Appropriators to Take Up Transportation Funding Bill July 17 With Meal, Rest Break Provision
House Republican leaders are measuring the degree of support within their caucus for a provision in a fiscal 2018 transportation funding bill that would pre-empt state laws on meal and rest breaks for truckers, congressional aides told Transport Topics.
The Republican whip team on July 14 is reaching out to colleagues to outline reasons for supporting the provision. Leadership is anticipating it will be approved when the Transportation and Housing and Urban Development, or T-HUD, funding legislation is considered by the Appropriations Committee on July 17.
The legislation states that a “state, political subdivision of a state, or political authority of two or more states” may not enact or enforce a law having to do with meal and rest break requirements. The pre-emption provision was targeted by Democrats during the bill’s consideration in subcommittee on July 11.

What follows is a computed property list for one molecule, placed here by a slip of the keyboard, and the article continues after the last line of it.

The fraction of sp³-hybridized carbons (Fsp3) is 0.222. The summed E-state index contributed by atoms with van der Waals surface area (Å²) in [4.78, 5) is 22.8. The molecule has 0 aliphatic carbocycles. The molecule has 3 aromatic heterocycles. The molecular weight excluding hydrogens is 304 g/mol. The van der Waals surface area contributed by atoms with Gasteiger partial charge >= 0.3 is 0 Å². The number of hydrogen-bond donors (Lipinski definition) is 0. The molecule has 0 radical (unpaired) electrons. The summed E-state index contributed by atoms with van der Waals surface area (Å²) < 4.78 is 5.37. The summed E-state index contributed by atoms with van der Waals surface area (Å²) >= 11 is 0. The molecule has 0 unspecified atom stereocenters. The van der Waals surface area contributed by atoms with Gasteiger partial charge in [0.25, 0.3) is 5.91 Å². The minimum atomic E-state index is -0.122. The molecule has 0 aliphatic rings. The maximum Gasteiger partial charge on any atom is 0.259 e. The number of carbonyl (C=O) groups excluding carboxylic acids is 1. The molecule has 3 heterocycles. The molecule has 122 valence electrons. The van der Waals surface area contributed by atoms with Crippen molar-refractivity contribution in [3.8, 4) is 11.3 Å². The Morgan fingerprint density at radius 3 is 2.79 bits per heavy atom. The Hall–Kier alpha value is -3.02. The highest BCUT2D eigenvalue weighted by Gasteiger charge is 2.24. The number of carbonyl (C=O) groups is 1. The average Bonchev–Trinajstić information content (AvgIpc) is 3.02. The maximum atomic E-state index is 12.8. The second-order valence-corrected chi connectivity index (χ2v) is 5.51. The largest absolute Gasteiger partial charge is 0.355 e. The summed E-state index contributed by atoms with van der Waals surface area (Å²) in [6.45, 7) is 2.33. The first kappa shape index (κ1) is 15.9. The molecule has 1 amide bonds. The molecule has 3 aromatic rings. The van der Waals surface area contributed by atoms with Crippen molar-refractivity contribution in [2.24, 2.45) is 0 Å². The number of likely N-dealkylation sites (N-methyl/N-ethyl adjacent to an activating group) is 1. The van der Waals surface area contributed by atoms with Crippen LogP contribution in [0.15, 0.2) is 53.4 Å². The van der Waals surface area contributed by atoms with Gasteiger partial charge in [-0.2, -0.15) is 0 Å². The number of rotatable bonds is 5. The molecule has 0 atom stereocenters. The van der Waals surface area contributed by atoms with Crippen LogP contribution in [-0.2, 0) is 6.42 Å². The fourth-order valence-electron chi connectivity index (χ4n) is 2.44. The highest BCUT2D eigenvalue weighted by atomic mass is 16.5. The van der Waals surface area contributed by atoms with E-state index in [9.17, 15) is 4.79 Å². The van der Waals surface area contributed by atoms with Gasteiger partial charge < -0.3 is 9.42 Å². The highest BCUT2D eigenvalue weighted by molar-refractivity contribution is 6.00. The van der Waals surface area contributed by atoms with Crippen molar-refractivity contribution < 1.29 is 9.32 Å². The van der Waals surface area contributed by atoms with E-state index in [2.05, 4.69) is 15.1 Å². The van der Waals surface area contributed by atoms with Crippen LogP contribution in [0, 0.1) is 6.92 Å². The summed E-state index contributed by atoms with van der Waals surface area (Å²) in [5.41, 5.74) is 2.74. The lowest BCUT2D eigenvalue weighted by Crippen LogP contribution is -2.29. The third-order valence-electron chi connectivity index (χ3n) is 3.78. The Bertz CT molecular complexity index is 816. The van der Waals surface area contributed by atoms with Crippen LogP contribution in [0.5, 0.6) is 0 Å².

An aviation reauthorization bill recently approved by a Senate committee has a similar provision. It also has support from a significant number of trucking industry executives.
American Trucking Associations emphasized the provision would clarify a requirement in a 1994 aviation law to block a California law signed in 2011. That law requires employers to provide a “duty-free” 30-minute meal break for employees who work more than five hours a day and a second “duty-free” 30-minute meal break for people who work more than 10 hours a day.
Overall, the House bill would provide the Federal Motor Carrier Safety Administration with $758 million, a $113.6 million increase over the fiscal 2017 enacted level. Of that funding, nearly half would go toward safety assistance programs, $31.8 million for commercial driver license implementation program and $43.1 million for high-priority activities.
At the July 17 hearing, Democrats also intend to win support for TIGER infrastructure grants in the House funding legislation. Republican funding leaders are not providing funding for the Obama-era grants, mirroring the Trump administration’s request for the program.
On the other side of the Capitol, transportation funding leaders in the Senate expressed support for the TIGER grants, which were allocated $500 million in a fiscal 2017 funding law.